happening the story in some sense gives us the bigger picture of what
is happening to us.
These parables are about salt and light, taken from the Sermon on the
Mount and they introduce the main theme of his sermon. Now when he addresses
the crowd as "you", he is referring initially to the people
of Israel and he is throwing a parallel of what their calling is as God's
Chosen People. But of course, through Jesus' own life, it now applies
to us, his Gentile followers, as well. God's people are to be salt and
How salt? Well salt adds flavour of course, but above all (in Jesus' time)
it was used to preserve, to stop things from rotting. And it needs to
retain its saltiness to be of use. In other words, the purpose of being
God's people is primarily to cling to a way of life that stops the rot.
We are to be tenacious and unapologetic about our distinctive way of life
and the faith that underpins it, because it stops humanity from rotting.
Secondly, like salt, we are to provide flavouring. As you may know, cooking
is one of my passions and the correct use of salt is one of the keys to
getting the dish right. Too little and it is tasteless, too much and you
taste nothing but salt. Get it right and you hardly notice the salt, it
simply brings out all the other flavours to perfection. Here then, is
a manifesto for passionate moderation. Our saltiness is to be neither
too prominent nor too hidden. Get it right and you won't notice us, but
you will notice the difference our faith and our way of life makes.
How, then, about the light? We have all heard Jesus say that he is the
light of the world, but in this passage, he is saying that we are the
light of the world. How so? Well this goes back to the prophet Isaiah,
speaking at a crucial point of Israel's voyage of self-discovery. At a
time when they were overrun by nasty foreigners, God's word, spoken through
Isaiah, called upon them not to fight against the foreigners, but to live
in such a way that would show them the light - the right way to live.
And he promised that their light would enlighten all the nations. Now
Jesus embodied this way of life perfectly and through him, sure enough,
vast swathes of the world (including us) have seen the light of God and
live significantly more enlightened lives.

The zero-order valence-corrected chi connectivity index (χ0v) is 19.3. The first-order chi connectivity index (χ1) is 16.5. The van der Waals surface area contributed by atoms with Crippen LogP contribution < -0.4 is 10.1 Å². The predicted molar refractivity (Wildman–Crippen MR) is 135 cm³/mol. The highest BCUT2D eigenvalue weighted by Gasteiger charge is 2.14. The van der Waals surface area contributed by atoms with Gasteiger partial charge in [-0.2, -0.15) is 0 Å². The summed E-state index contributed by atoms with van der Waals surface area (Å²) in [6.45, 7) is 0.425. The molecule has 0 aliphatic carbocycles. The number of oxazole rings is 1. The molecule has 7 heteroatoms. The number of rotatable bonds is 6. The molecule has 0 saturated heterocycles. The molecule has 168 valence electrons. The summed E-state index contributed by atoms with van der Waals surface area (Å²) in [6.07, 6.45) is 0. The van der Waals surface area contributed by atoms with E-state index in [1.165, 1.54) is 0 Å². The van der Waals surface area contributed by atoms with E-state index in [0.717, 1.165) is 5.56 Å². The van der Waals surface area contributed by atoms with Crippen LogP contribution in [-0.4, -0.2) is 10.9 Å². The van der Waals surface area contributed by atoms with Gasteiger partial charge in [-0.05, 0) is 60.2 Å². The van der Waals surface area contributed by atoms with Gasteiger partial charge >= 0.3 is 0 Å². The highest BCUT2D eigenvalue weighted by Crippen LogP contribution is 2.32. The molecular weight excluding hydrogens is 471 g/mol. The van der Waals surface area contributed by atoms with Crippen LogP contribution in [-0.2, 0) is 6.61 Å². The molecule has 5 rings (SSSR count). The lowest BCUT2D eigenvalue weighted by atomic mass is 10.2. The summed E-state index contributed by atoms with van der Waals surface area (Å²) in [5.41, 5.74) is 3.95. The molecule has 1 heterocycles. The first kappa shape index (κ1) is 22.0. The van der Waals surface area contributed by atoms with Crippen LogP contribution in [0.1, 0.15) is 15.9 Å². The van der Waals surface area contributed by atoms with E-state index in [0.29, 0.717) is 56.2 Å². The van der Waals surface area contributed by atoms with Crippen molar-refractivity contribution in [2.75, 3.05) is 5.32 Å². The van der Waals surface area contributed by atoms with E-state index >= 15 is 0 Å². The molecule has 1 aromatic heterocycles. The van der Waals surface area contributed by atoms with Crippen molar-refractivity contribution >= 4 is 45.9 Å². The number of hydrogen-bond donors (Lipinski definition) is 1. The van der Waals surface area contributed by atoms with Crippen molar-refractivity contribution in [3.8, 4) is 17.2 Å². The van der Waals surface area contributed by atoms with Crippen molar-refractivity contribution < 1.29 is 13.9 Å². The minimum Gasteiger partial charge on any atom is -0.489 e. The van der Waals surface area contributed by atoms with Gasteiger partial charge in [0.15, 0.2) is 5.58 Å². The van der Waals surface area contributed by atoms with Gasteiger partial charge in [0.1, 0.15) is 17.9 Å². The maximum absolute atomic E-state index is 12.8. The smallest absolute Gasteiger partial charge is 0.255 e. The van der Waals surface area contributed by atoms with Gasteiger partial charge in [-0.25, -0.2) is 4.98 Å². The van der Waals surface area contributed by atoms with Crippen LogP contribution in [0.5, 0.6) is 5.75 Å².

Jesus calls us to live enlightened lives - lives that shine through with
his teaching and his presence within us. And he calls us not to hide that
light, but to show it all around, like a city built on a hill (interestingly
Jerusalem, famously, was built on a hill) on show, seen by all around.
Now this passage is often used by preachers to show that we should be
sharing our faith with nonbelievers - and so it is, but note that Jesus
refers here not to our speaking, but to our deeds: "let your light
shine before others, so that they may see your good works and give glory
to your Father in heaven." So those of you who have pointed out that
our example is more important than our words are absolutely right - you
are backed up by Jesus himself.
It was Francis of Assisi (again) who famously directed his followers to
"go and preach the gospel and, if necessary, use words." Our
way of life preaches the gospel most convincingly. We must cultivate ourselves
as a community that deals graciously with one another, that welcomes the
outsider, that controls the sharp word and speaks good of others (even
if we don't feel it), that forgives, even at great cost. And, however
they treat us, we must relate to society outside the church in the same
way (because that is how our Lord treats us).
So our way of life, lived openly and in view, will be our greatest witness,
even without us ever uttering one word about our faith.
But, to Jesus, words and actions went together. It is not an "either
or". What we say is the product of what we have in our hearts. So
it is, I think, a fair interpretation of this parable to believe that
Jesus also wanted us to share our light with our words - and we will look
at that next week.
But for now, I leave you with the first building block - salt and light.
Living in a way that clings on to the life-preserving truth at the heart
of our faith and demonstrates its potency by the way we ourselves live
and the community we create through the graciousness with which we relate
to others and through the decency, moderation and restraint with which
we live, as inspired by Jesus.
But if we are to lives that shine through with Jesus teaching and his
presence within us, that, in turn, brings us back to our themes of the
past few weeks - loving study of his gospel and nurturing our relationship
with him through prayer, so that we feed the life we believe in with the
God who lies at its heart: not fostering extremism, but stoking up the
heart-warming flames of passionate moderation.
Preached: - Bolton (all age), Cliburn, Great Strickland,
6 February 2011